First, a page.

“Litigation doesn’t happen in a vacuum,” Backer said. “It’s important to consider how certain decisions will impact a business and whether they’re actually feasible.”

“I think that whole 360 perspective into how Medtronic actually brings its products to market was just fascinating and incredibly helpful,” she added.

Backer said there are a lot of uncertainties in how trials will be conducted as courts resume civil jury trials in the months ahead, including whether social distancing and masks will be required in the courtroom and whether hearings in Colorado cases could be conducted through video conferencing.

“There are a lot of open-ended questions with just the sheer dynamics of how litigation works,” she said.

Stephanie Loughner, a partner at Moye White and co-chair of the firm’s employment group, said, “The biggest issues in employment over the past few months have been triage and quick responses for employers to understand and comply with the new COVID-19 response legislation and balancing the unknown.”

In addition to advising employers on new laws like the FFCRA and the Coronavirus Aid, Relief, and Economic Security Act, Loughner, who appears on this year’s Super Lawyers list, has been helping clients build policies and procedures for working from home.

Beyond coronavirus concerns, she has been busy with reviews to address the Colorado Overtime and Minimum Pay Standards Order, which went into effect in March, as well as the Equal Pay for Equal Work Act, which will take effect next year.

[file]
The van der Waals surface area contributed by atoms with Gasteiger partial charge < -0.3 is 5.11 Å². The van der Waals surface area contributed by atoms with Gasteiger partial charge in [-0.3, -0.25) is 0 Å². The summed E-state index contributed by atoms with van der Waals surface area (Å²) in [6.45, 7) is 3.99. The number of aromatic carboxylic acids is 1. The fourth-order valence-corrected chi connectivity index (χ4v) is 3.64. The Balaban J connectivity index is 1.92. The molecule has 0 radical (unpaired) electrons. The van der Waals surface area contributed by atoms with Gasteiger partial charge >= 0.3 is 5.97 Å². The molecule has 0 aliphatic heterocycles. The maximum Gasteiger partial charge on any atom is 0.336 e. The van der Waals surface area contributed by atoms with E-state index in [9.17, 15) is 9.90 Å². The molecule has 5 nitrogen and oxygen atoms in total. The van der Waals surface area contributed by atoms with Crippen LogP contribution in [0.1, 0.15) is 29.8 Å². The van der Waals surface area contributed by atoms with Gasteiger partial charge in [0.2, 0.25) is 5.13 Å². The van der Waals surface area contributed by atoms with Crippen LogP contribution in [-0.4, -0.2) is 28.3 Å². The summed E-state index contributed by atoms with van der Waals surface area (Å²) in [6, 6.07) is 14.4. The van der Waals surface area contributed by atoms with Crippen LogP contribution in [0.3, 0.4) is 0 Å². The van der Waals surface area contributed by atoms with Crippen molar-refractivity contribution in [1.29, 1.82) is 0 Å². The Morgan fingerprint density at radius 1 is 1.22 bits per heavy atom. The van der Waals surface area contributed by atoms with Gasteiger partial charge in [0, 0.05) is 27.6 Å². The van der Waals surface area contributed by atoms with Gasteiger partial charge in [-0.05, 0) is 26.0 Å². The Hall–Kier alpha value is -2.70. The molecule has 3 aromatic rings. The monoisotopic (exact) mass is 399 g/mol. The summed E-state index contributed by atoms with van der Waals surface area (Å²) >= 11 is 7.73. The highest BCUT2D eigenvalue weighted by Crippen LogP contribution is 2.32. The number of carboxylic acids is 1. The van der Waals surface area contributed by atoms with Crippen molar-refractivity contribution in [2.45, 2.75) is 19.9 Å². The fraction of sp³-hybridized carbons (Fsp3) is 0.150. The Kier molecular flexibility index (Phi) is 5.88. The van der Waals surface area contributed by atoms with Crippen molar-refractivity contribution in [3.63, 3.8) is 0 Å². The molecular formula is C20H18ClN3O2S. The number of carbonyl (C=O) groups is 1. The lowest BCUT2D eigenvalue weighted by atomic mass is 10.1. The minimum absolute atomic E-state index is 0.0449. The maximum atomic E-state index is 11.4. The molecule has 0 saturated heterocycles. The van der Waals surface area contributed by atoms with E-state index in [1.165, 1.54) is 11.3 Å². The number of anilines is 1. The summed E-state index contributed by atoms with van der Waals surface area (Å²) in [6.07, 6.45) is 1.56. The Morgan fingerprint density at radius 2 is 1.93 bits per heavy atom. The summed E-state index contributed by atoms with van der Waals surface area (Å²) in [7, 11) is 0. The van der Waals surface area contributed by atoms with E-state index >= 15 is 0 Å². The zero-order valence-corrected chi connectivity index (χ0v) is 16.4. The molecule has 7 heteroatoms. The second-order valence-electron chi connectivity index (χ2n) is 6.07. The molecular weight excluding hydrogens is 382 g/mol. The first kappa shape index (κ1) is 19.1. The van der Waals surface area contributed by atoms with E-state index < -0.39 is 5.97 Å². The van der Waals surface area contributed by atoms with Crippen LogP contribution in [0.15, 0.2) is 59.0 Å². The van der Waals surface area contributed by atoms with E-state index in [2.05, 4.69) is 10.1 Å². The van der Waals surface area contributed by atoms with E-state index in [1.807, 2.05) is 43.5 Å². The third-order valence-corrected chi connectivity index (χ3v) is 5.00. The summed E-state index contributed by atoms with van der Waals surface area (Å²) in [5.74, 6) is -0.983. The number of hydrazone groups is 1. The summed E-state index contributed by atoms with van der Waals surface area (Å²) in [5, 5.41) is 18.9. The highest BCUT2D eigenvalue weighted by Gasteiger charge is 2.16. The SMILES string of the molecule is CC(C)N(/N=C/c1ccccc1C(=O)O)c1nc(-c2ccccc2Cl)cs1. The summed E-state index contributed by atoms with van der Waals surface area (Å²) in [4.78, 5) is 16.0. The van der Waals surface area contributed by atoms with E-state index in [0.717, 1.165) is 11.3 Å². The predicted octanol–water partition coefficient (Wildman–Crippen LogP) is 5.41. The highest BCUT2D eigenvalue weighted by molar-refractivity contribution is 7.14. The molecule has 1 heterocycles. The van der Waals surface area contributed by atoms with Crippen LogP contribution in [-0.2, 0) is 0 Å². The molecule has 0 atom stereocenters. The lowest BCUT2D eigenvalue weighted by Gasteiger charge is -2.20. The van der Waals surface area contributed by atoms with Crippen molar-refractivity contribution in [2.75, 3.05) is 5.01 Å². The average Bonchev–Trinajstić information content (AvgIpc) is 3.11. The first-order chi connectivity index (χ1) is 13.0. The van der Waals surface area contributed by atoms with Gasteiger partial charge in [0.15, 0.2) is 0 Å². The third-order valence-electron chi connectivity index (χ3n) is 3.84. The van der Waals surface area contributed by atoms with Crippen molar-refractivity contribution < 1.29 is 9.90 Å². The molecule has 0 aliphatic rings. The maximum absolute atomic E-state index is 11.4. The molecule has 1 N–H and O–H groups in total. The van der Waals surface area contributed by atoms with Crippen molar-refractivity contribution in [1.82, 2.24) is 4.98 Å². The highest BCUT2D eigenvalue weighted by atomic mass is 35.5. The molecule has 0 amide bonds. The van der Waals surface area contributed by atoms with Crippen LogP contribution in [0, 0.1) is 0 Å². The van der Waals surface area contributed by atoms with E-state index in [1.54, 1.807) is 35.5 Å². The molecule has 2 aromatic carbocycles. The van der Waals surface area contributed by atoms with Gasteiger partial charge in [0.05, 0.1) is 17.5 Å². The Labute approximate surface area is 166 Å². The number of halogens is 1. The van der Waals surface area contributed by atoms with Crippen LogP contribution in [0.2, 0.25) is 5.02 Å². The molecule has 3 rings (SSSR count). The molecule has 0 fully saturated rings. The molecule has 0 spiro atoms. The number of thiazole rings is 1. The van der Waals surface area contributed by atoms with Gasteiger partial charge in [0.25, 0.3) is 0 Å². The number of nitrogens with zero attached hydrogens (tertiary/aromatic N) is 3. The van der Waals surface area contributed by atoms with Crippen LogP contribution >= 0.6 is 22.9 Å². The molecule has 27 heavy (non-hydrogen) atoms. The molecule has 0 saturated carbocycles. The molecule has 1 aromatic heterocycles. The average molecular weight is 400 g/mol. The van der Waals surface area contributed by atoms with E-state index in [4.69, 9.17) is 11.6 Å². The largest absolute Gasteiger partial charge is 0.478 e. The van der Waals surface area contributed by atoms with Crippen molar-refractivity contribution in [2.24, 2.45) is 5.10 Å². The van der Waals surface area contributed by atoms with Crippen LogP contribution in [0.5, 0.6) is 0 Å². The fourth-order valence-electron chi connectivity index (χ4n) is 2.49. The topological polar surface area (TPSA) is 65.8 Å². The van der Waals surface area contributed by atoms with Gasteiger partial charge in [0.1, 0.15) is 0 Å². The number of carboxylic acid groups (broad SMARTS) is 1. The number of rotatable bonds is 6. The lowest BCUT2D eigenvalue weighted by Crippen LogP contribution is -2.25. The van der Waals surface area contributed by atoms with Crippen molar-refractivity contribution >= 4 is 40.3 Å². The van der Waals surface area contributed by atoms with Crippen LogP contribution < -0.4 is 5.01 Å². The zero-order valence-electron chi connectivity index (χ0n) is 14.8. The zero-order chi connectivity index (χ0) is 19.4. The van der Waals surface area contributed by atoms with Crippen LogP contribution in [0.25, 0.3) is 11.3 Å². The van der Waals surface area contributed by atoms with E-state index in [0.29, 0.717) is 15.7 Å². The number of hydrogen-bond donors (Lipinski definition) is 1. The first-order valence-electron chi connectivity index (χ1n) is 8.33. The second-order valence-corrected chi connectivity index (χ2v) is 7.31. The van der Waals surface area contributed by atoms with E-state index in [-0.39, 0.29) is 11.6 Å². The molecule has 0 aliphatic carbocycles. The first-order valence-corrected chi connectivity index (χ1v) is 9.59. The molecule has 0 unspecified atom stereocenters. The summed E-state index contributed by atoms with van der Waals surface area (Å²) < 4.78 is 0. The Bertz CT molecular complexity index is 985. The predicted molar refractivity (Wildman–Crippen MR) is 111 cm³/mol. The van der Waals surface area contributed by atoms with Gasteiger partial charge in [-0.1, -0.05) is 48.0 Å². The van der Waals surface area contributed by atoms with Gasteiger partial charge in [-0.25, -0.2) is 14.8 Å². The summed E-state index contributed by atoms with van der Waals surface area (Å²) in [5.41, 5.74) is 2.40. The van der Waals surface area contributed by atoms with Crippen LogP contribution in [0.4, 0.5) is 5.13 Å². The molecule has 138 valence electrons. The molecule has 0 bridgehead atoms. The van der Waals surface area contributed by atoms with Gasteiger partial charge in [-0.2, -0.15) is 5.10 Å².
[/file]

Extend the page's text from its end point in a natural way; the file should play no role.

“There has also been a surge of reviewing and revising employee classifications and independent contractor designations,” Loughner said, and she has been working with clients on termination strategies and executive employment agreements.

Clayton Wire of Ogborn Mihm, whose practice is focused on representing whistleblowers, was also selected as a Super Lawyers Rising Star this year. 

He said he has seen an increase in cases involving retaliation against employees who raise concerns about corporate malfeasance. Financial crises often lead to a rise in these types of cases, he said, quoting Warren Buffet: “You only find out who is swimming naked when the tide goes out.”

“What we oftentimes see is companies that were able to gloss over or whitewash their improper conduct with good revenues and good income,” Wire said. During good economic times, he said, their shoddy bookkeeping or securities law violations go unnoticed.

“Then all of a sudden, when economic tides turn bad, that exposes a lot of their inappropriate conduct.” 

Nurses, doctors and hospital staff have also been coming forward to report problems with patient care and safety and improper billing practices, he said, adding the pandemic has underscored the important role whistleblowers play in pointing out wrongdoing that might otherwise go unnoticed.

“As we see our society coming out of the pandemic and out of the stay-at-home [order], what we need to be cautious of is shooting the messenger,” Wire said. “And [we should be] making sure that we’re protecting those people who have the moral fortitude to come forward.”

—Jessica Folker